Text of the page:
And it includes teaching that America, Europe and non-believers worldwide are potential friends and partners, not enemies of Islam per se.

Of course, effectively teaching tolerance can never be a one-way street. America, Israel, and all nations must do more to teach all kinds of tolerance as well, and that should include much greater tolerance toward Muslims, toward Arabs, and toward Palestinians and their legitimate aspirations for statehood as well.

It means teaching our young people to be not only patriots but also global citizens, and that humanity’s future depends upon our collaboration across political and religious boundaries to address shared challenges.


* David Andrew Weinberg is Washington Director for International Affairs at the Anti-Defamation League. Twitter: @DavidAWeinberg

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Lebanon PM hopes potential Pope Francis visit will jumpstart government formation

Lebanon PM hopes potential Pope Francis visit will jumpstart government formation
Updated 37 min 58 sec ago

Lebanon PM hopes potential Pope Francis visit will jumpstart government formation

Lebanon PM hopes potential Pope Francis visit will jumpstart government formation
  • Pontiff calls for end to political deadlock as Prime Minister-designate meets other Italian leaders in Rome on Thursday
  • “The Vatican knows very well who is and who is not obstructing the government formation process,” Hariri says

BEIRUT: Lebanon’s Prime Minister-designate Saad Hariri is hoping a potential visit from Pope Francis to his fractured country will help political forces put aside their differences and finally form a government. 

Hariri met with the pope in the Vatican on Thursday, along with other Italian leaders.

“The Vatican knows very well who is and who is not obstructing the government formation process,” said Hariri, who has been unable to form a government of non-partisan specialists in Lebanon since his appointment on Oct. 22.

Pope Francis confirmed he would visit crisis-hit Lebanon but only after its fractious politicians can agree on a new government.

Hariri has been in disagreement with President Michel Aoun and his political team, the Free Patriotic Movement (FPM), for months over naming Christian ministers. Aoun has insisted on having the blocking third in the government.

It was a quick visit to Italy but Hariri was very busy. He also met with Cardinal Pietro Parolin, Vatican secretary of state, and Archbishop Paul Richard Gallagher, secretary for relations with states. While in Rome, Hariri held meetings with Italian Prime Minister Mario Draghi and Luigi Di Maio, the country’s foreign minister.

Vatican spokesman Matteo Bruni said: “The pope met alone with Hariri for about 30 minutes and wanted to reaffirm that he is close to the Lebanese people, who are enduring extreme hardship and instability.”

The pope hoped, according to Bruni, that “with the help of the international community, Lebanon will be able to once again be the land of gathering, coexistence, and pluralism.” He stressed that “all political forces have the responsibility to urgently commit to all what benefits the country.”

After his meetings, Hariri said Pope Francis “was aware of the current problems in Lebanon and was understanding and encouraging that we can form a government. He also expressed his keenness to visit Lebanon, but only after the government is formed. This is a message to the Lebanese that we must form a government so that all powers and countries come together to help us.”

Hariri accused Hezbollah and the FPM, without explicitly naming them, of obstructing the formation of a new government.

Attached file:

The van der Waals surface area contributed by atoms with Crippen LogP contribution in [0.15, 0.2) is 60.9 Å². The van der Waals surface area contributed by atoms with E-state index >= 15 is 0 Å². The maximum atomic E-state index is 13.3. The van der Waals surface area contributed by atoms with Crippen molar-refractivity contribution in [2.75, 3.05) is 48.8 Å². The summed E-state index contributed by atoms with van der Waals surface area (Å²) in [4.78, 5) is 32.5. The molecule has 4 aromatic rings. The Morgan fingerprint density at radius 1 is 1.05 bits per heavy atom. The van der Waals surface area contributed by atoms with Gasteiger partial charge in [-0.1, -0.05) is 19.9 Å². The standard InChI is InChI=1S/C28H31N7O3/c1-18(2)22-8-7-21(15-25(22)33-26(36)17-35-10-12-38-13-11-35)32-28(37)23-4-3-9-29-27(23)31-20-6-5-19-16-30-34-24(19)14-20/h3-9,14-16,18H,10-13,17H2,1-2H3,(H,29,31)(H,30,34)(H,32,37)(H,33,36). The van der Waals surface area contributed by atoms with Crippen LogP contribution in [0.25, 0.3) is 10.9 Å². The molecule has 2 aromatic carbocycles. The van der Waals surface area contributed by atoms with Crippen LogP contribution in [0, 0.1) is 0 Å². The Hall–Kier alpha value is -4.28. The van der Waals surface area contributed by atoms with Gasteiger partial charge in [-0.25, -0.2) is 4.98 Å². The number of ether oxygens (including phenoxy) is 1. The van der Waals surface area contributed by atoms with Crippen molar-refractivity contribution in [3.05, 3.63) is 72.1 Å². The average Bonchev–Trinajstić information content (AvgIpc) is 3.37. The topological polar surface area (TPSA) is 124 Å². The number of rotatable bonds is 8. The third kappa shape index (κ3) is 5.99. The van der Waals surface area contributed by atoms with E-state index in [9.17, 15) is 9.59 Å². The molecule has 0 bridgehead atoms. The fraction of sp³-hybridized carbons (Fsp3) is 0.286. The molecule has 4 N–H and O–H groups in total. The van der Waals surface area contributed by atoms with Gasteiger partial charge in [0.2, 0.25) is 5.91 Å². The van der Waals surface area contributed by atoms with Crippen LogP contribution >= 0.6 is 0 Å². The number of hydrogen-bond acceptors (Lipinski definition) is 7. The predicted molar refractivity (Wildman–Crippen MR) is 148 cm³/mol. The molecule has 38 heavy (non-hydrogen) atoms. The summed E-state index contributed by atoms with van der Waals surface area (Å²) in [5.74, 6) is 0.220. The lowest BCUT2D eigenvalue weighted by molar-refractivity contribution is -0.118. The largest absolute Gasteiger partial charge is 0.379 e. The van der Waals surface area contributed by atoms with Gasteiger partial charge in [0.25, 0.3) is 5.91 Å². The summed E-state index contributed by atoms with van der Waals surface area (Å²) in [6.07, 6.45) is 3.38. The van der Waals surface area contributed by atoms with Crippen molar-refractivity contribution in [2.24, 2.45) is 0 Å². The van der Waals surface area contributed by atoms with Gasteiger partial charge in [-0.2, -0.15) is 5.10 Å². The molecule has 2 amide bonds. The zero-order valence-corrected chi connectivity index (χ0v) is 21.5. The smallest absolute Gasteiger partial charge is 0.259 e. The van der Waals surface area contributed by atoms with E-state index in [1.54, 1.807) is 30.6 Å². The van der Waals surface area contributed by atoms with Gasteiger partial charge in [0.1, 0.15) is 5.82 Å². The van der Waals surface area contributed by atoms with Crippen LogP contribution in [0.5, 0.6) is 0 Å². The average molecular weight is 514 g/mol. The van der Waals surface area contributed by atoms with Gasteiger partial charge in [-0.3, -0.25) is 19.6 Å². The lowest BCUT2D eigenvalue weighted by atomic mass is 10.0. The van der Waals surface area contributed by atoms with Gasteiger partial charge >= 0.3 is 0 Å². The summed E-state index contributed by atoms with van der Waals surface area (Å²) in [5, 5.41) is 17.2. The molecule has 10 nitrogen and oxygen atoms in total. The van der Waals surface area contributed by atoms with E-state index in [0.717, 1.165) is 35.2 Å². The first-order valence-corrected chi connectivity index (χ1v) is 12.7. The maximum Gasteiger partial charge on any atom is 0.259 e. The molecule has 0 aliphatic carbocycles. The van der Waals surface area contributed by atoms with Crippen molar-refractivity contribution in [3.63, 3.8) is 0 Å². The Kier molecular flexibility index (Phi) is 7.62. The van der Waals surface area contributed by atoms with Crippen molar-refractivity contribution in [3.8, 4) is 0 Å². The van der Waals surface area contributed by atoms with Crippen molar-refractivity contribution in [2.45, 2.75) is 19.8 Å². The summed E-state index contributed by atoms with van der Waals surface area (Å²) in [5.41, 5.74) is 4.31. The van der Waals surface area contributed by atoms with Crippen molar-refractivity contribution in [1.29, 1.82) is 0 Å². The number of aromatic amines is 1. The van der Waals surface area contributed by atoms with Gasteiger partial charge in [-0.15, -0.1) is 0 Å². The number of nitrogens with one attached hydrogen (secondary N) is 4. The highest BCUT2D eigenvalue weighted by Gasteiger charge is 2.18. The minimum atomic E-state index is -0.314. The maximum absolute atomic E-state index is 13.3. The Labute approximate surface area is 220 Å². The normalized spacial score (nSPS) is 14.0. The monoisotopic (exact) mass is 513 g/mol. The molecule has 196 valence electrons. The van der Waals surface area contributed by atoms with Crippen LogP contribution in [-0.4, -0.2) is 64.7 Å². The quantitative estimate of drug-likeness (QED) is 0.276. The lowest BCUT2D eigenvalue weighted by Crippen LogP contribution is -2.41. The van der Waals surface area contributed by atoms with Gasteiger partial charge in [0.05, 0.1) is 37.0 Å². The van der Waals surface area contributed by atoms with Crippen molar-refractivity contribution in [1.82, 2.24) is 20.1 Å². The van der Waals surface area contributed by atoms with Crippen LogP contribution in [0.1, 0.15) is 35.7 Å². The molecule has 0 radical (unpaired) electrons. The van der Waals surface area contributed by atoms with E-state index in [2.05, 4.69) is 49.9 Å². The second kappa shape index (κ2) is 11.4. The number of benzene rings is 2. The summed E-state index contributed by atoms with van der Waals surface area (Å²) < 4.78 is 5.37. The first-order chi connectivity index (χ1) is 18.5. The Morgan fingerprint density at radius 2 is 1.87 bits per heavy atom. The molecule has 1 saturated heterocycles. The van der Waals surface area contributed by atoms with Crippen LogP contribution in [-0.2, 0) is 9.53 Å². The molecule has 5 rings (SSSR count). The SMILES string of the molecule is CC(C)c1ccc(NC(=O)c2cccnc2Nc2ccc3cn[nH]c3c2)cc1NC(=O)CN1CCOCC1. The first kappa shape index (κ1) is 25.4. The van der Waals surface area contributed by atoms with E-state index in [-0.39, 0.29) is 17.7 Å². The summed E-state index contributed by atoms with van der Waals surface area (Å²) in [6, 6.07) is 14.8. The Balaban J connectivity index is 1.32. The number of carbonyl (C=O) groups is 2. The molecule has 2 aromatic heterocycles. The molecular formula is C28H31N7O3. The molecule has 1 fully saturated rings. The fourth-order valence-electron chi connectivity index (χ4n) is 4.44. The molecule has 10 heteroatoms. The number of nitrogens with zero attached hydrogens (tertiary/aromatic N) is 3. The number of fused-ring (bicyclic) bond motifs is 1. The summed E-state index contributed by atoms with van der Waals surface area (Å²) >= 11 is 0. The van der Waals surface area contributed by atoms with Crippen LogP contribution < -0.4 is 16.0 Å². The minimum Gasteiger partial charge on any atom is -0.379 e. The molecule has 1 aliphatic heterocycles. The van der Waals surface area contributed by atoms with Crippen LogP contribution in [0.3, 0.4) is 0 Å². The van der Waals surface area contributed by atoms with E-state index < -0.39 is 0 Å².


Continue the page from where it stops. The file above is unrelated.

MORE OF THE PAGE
“The dispute in Lebanon today is over two economic points of view,” Hariri said. “The first of which wants to have power over everything in the country, from the banking sector to the productive sector and telecommunications, under the pretext that they want to control it. The other team believes in a free economy and in communicating with all the world and not just with one, two, or three countries.

“We want a free economy and we want to work with the US, Europe, China, and Russia against a team that only wants to work with one side. There is a Lebanese group that supports the latter.”

Hariri stressed that the situation in Lebanon “is very bad, and forming a government will stop this collapse. There are those who are trying to prevent us from stopping this collapse in the first place because they want Lebanon to collapse so that they can stay in politics.”

Hariri indirectly criticized Aoun, saying: “Suggesting that I traveled abroad for the purpose of tourism offends the countries that I visit. Maybe they are on a tourist trip in the Baabda Palace.”

The one-on-one meeting between the pope and Hariri on Thursday was preceded by a meeting on Wednesday between Maronite Patriarch Bechara Al-Rai and Gebran Bassil in Bkerke. 

Bassil implicitly declared after the meeting: “If Christ abandoned his message 2,000 years ago, there would be no Christians today. He bore witness to the truth, and we will continue to bear witness to the truth whatever the cost. We are sure that the cost is high, but we know that the truth will win in the end.”

Bassil’s statement was slammed on social media by his opponents, who criticized him for likening himself to Jesus Christ.

Meanwhile, Aoun reprimanded security services about how they dealt with the FPM supporters who accompanied the Mount Lebanon state prosecutor, Judge Ghada Aoun, when she raided the Mecattaf money exchange company on Wednesday.

The media bureau of the Baabda Palace said: “Aoun stressed the importance of respecting freedom of expression while protecting public and private property and not attacking them, as well as the importance of understanding the pain of the citizens, especially as they have lost their money and deposits. The security forces must maintain security peacefully in accordance with the laws in force and avoid repeating what happened.”

Caretaker Interior Minister Mohammed Fahmy said: “The internal security forces acted within the scope of policing and they did not attack private and public property.”